Muslim And Jewish Volunteers Unite To Aid A Struggling Detroit School

"It's two faiths coming together for one cause."

Muslim and Jewish communities are defying stereotypes and coming together to do community service work across Michigan.

Volunteers from the Michigan Muslim Community Council, the Jewish Community Relations Council of Detroit and the Detroit community at-large joined forces in March to help beautify Nolan Elementary-Middle School, one of the many public schools that has been hit hard by the debt plaguing the Detroit school system.

"It's two faiths coming together for one cause, which is helping our students who are going to be our future," said Sumaiya Ahmed, the communications director for the Michigan Muslim Community Council.

While the Michigan senate recently approved $48.7 million in emergency funding for Detroit schools, keeping institutions like Nolan open through the year, the volunteers took matters into their own hands by organizing the library, fixing broken toilet seats in the bathrooms and painting murals along the school's hallways.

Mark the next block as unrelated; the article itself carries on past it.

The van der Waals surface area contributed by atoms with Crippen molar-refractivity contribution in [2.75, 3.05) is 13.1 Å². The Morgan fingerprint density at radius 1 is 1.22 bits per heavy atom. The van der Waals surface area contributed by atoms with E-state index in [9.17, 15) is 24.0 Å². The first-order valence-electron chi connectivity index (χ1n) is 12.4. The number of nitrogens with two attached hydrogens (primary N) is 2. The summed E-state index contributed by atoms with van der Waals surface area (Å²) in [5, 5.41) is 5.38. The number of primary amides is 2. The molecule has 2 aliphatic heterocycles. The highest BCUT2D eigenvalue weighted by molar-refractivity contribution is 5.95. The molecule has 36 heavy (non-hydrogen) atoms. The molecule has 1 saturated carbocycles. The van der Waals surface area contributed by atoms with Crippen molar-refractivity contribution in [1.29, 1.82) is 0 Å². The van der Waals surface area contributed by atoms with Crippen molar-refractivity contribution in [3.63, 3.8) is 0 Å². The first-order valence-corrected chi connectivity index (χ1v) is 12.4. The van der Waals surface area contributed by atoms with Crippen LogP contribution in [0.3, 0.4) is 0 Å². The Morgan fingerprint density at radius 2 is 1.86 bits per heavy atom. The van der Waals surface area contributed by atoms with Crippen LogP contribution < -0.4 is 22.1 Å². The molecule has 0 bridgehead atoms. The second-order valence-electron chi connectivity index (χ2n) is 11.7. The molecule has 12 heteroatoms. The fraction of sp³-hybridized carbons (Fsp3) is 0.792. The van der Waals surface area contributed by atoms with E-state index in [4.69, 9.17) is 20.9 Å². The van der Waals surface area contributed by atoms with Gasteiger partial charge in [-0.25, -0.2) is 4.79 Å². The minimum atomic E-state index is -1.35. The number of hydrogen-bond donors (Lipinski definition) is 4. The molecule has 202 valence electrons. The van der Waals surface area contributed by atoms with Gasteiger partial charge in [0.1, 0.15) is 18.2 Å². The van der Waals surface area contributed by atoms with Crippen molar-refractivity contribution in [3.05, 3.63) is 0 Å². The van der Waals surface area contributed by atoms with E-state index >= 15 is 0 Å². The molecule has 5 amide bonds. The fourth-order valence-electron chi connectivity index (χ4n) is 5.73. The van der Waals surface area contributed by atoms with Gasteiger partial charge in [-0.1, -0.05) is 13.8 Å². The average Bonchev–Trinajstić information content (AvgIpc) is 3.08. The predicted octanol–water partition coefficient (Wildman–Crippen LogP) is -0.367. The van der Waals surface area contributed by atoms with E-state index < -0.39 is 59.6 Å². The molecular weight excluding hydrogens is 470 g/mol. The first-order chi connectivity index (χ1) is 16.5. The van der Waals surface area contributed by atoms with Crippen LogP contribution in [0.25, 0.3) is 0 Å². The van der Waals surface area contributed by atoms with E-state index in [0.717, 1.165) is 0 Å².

David Kurtzmann, the executive director of the Jewish Community Relations Council of Detroit, said the project is helping to combat perceived barriers between both faiths. In fact, the two communities have worked together for Mitzvah Day, a day of service that encompasses various volunteer projects across the Metro Detroit area, for years.

"It's bringing together diverse communities and shattering a perception that we don't know each other, that we can't work together," he said.

Learn more about their work in the video above.

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